Game: Pirates vs. New York Mets, 1:10 p.m., Shea Stadium.
TV/Radio: WPGB-FM (104.7).
Pitching: LHP Tom Gorzelanny (1-3, 8.46) vs. LHP Oliver Perez (2-1, 3.62).
Key matchup: Perez vs. his emotions, as always. In the first meeting with his old team since being traded, July 26 of last year at Shea, he fanned nine in six innings, but he and his defense came unglued for five unearned runs in the Pirates' 8-4 victory.
Of note: Beginning today, the Pirates' next four games will have nothing but left-handed starters on both sides. Washington's first three pitchers: Odalis Perez, Matt Chico and John Lannan.
This one ended when David Wright, the Mets' go-to bat, skied a single over a drawn-in outfield with the bases loaded.
The player the Pirates had hoped would be their go-to bat?
He stepped to the box twice with bases loaded in what had been a tight contest, hit a check-swing flare to short to end the sixth and drew a walk in the eighth.
The latter brought that fifth RBI, but the go-to bat tends to deliver much more in that situation, and LaRoche is now a mind-numbing 3 for 26 with runners in scoring position, with one extra-base hit and 11 strikeouts.
"I want to be that guy, and I want it every time," LaRoche said. "Nothing else matters, other than the RBI, for someone like me."
His evening closed well, with a double off the fence in left-center in the 10th, about 5 feet shy of a home run. And that provides yet another sign -- driving the ball to the opposite field -- that he is about to enter his annual snap-out-of-it May.
Still, that hit, coming with no one aboard, was emblematic not only of LaRoche's month but also the Pirates' entire evening: They went 1 for 11 with runners in scoring position and stranded at least one man -- twice three -- in the final six innings.
In the eighth, after LaRoche's walk, Jose Bautista bounced into a forceout at home, and Ronny Paulino popped up.
"We just didn't come through," Bautista said.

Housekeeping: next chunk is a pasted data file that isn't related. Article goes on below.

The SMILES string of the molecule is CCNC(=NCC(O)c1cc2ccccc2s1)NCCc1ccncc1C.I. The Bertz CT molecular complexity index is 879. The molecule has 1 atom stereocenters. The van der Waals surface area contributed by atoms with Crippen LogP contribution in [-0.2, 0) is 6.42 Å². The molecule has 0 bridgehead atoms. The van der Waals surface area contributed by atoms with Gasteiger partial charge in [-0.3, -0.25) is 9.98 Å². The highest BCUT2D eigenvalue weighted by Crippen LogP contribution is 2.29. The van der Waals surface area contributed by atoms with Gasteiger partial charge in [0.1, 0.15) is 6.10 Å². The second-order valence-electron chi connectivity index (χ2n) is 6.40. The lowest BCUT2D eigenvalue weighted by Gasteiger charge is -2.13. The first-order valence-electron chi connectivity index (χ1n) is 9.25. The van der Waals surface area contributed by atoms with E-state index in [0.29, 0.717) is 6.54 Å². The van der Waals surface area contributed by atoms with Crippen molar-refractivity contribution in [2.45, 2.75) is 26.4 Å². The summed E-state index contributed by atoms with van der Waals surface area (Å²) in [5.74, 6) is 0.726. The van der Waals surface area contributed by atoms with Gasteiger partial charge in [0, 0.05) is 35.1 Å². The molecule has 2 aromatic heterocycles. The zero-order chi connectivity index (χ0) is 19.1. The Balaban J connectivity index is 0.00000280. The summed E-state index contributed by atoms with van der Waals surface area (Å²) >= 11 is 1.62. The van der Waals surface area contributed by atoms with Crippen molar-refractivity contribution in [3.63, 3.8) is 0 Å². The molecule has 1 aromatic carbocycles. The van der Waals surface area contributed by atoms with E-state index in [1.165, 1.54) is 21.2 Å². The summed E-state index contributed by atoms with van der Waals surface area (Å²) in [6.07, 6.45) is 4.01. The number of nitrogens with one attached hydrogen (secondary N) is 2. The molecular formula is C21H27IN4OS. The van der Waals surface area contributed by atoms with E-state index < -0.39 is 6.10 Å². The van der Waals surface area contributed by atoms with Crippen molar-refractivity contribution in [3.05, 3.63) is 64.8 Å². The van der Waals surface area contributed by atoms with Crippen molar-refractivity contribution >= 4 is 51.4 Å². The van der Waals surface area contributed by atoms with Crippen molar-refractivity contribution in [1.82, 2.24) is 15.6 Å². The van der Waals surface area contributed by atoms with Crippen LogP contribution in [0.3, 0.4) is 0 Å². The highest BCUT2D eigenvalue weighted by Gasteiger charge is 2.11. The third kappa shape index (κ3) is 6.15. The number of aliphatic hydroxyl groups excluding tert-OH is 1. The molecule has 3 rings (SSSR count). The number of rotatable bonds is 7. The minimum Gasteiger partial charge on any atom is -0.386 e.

"Our offense had a lot of opportunities," manager John Russell said. "We just can't seem to get the big hit. We have people who want to step up, and maybe it's mental. Maybe they're trying too hard. ... I know this: We're swinging the bats better."
That would be difficult to dispute on this night.
The Pirates had only two hits off New York ace Johan Santana, but they were solo home runs by Nate McLouth to lead off the game, his team-high seventh, and Jason Bay, his sixth. Just as significant, they followed a plan to wear down Santana and chased him with a pitch count of 114 two outs into the sixth.
They then added six hits off the bullpen and wound up drawing six walks.
"They were a lot more disciplined than in years past," Mets closer Billy Wagner said.
Still, none of that will matter until there are more runs, and that surely will not come until the Pirates' batting average with runners in scoring position rises from its current .247. And get this: Beyond Xavier Nady's 23 RBIs and McLouth's 22, next-highest is Bay at nine.
Ian Snell had his shortest and most erratic start, lasting 4 1/3 innings and being charged with four runs, including a two-run home run by Ryan Church in the fourth that tied the score at 2-2 and a two-walk, two-hit fifth that put New York ahead, 4-2.
He also walked five, which seemed to frustrate him most.
"I was out of control," Snell said. "I just don't feel like I'm in right now. I need to get back into the groove I had last year."
That could include, he added, throwing more heat.
"I need to stop trying to be someone I'm not."
The Pirates got their only hit with a runner in scoring position in the ninth to blow Wagner's save opportunity: Pinch-hitter Ryan Doumit reached on an error, and pinch-runner Brian Bixler made it to third on a wild pitch and groundout. Sanchez, defying the anti-clutch wave, lined a two-out single to bring him home and send the game to extras.
As usual, the Pirates' primary relievers did the job, putting up five zeroes before Russell turned to freshly recalled John Van Benschoten in the 11th. Closer Matt Capps still was in the bullpen, but he was to be a last resort because of a stomach illness.
Van Benschoten gave up a leadoff single to Endy Chavez, then balked him to second, a critical play.
Russell said home plate umpire Hunter Wendelstedt's explanation was that the pitcher started to move, stopped, then stepped off the rubber. Russell took no issue, but several in the Pirates' clubhouse referred to it as a "terrible" call.
Marlon Anderson bunted Chavez to third, Jose Reyes was intentionally walked, and Luis Castillo drew a full-count walk to load the bases for Wright. His fly to deep right, with Nady playing close to the infield, plopped just inside the chalk.
"That's a tough way for it to end," Van Benschoten said.
Two footnotes ...
McLouth's back-to-back leadoff home runs -- he also hit one Sunday -- marked the first time a Pirates hitter achieved that since a young Barry Bonds May 12-13, 1988.
And Sanchez's error in the fifth -- he dropped a double-play transfer that would have ended the inning and prevented a run -- was his fourth and the Pirates' 29th, two more than any team in Major League Baseball.